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1. ## Numbers...

How do some of you come up with your sales price for a particular size print? Lets go with an 8x10 for example.

When I've figured a price for a digital print in the past I've calculated the cost of the editing time per hour, hard materials cost for the print (i.e. albums, prints, gallery wraps), packaging, shipping, and any extras included, and then I've used that total in my pricing formula.

But the hard cost isn't always going to be the same with an analog print. One print may have taken 4 rolls of film to capture, while another may have taken 7 rolls to capture. One print could take 12 test prints, while another could take 25. So this hard cost can change from print to print, which would affect the ending sales price.

I've taken down my business web site, and from here on out will only have a web presence to display my work, but I would like to have prices and sales information at least written down somewhere for those times that I do attract the occasional client. I'm trying to get back to the hobby of photography, instead of the job, which is why I'm taking down my business site.

2. 8x10? \$80

3. 16x20? \$320

4. I just come up with a standard number for a given size. There's also a world of difference between the why of pricing for a print sold to a portrait client and an editioned print. With "commissioned" prints, there will always be some that you'll lose money (or at least break even on) because they're hard to print. But that's why you do your proofing at small sizes and take good notes . I'd say figure out what the "average" print you make costs you in terms of time and materials: put a value on your time (an hourly rate), multiply your hourly rate by the time it takes to make a print (and by that I mean account for every second from when you pull the negative out of the sleeve to when you put the print in the final wash), add up your materials cost, double that, and add it to the hourly price. Don't forget to include your chemistry, electricity and water costs in he material cost.

5. How did you come up with that number? Whats your hard cost on that price?

Did you get that 16x20 on your first try, or did you have to use 5 sheets as test prints? If it was a client session, do you figure in the price of the single frame of film, or the entire roll, or the entire brick of rolls?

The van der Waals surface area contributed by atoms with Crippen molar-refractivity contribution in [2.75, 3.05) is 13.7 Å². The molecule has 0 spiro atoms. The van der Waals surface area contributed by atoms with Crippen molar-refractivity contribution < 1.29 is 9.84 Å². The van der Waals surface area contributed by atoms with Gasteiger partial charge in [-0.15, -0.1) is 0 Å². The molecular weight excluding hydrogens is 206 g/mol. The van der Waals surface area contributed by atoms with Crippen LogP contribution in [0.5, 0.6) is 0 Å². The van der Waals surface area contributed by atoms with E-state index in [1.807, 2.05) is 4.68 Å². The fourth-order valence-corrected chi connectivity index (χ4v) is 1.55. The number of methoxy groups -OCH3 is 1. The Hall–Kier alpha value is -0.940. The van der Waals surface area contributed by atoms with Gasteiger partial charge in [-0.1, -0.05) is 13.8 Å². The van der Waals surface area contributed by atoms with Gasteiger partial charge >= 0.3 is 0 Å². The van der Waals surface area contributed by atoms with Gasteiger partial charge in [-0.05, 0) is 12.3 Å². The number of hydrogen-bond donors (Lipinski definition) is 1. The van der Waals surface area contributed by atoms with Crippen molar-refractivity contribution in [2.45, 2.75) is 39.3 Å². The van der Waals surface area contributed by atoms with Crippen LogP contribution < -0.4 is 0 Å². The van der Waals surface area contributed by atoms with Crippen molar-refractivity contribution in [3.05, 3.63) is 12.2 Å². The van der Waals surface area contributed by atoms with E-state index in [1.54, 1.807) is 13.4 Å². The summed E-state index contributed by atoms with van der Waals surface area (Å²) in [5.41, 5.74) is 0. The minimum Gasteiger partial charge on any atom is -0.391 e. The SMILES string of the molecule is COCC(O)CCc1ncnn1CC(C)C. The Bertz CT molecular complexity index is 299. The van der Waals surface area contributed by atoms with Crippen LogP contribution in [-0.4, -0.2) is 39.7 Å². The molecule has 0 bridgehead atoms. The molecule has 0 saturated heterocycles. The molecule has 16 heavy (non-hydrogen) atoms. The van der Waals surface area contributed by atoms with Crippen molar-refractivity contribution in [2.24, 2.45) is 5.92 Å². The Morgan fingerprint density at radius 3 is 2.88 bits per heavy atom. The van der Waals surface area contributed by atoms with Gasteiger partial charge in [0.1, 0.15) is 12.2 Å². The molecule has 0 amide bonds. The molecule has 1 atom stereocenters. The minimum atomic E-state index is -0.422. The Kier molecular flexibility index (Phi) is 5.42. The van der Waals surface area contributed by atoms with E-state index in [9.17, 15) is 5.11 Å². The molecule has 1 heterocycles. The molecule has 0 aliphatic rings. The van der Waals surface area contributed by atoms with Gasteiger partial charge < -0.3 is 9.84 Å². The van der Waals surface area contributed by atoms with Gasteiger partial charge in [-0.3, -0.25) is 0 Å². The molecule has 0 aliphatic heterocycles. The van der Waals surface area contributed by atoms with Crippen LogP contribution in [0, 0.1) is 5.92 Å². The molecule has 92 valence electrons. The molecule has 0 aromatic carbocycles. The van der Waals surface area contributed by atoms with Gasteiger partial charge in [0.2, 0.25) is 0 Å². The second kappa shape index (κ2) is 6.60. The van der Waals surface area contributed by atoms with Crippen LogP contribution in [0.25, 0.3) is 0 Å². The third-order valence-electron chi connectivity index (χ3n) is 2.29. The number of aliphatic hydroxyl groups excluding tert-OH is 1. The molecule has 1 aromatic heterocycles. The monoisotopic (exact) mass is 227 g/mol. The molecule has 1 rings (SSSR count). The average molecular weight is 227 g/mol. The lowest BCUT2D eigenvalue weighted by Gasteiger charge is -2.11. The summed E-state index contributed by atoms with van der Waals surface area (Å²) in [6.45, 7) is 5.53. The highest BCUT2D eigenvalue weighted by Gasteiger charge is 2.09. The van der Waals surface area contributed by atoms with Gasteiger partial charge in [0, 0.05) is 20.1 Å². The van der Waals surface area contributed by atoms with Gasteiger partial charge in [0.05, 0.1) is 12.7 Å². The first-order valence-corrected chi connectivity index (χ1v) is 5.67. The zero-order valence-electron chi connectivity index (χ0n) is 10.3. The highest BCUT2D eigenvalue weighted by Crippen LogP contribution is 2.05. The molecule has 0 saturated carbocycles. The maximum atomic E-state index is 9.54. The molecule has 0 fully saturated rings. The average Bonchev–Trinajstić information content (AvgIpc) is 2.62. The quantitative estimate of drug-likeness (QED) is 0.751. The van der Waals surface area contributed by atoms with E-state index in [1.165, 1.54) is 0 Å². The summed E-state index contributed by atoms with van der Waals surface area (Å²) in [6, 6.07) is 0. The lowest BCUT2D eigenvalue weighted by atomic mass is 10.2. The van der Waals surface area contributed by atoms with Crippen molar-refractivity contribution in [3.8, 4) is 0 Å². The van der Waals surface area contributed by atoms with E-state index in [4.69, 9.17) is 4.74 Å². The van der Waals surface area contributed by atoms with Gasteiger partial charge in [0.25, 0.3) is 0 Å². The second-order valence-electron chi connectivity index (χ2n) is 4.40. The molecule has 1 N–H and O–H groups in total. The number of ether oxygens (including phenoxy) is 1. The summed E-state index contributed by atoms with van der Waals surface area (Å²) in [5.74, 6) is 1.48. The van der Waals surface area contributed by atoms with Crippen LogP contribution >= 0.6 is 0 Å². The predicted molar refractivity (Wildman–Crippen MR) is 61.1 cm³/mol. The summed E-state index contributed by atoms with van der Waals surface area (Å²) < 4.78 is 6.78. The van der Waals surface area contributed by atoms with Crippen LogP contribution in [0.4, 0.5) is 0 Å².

6. Do yourself a favor if you're going to be printing for someone else's end consumption - get an analyzing timer or at least an enlarging meter. It will cut down significantly on waste.

7. Originally Posted by TheFlyingCamera
put a value on your time (an hourly rate), multiply your hourly rate by the time it takes to make a print (and by that I mean account for every second from when you pull the negative out of the sleeve to when you put the print in the final wash), add up your materials cost, double that, and add it to the hourly price. Don't forget to include your chemistry, electricity and water costs in he material cost.

That's how I normally do it, except its backwards. I take my hard cost from the lab, multiply by three, and add an hourly rate. That generally gives me about a 35% profit which is what PPA suggests a brick and mortar studio should be making. Of course now that I don't have a studio, that percentage should be a little higher.

8. 10" X 8"? \$100.

9. Pricing only has a little to do with the material costs and if you're selling prints then these wouldn't normally be the first final print off the negative. If you're having to make a dozen or more test prints then there's something wrong with your negatives, and you should be getting a higher success rate than 1 good image every 4-7 rolls of film.

Price is about what you feel the market will stand for your images, you might also take onto account what others (similar to yourself) are selling images for.

It's rare that it takes me more than 3 sheets of paper to achieve an exhibition print, but I can read negatives which comes from experience so I know where to dodge & burn before I start and I can usually judge the contrast needed as well.

The secret is getting good negatives by good control over exposure and development, it's not difficult but a little effort to nail your personal EI's and Dev timses for one film under various conditions means you can concentrate on the photography knowing once capture you can get excellent prints.

Ian

10. a lot of people use \$1 / square inch as their method ..
it depends on your market, and how much you want to make in profit.
charging 3x cost is also a way to do it ... ( cost + over head + profit = price )

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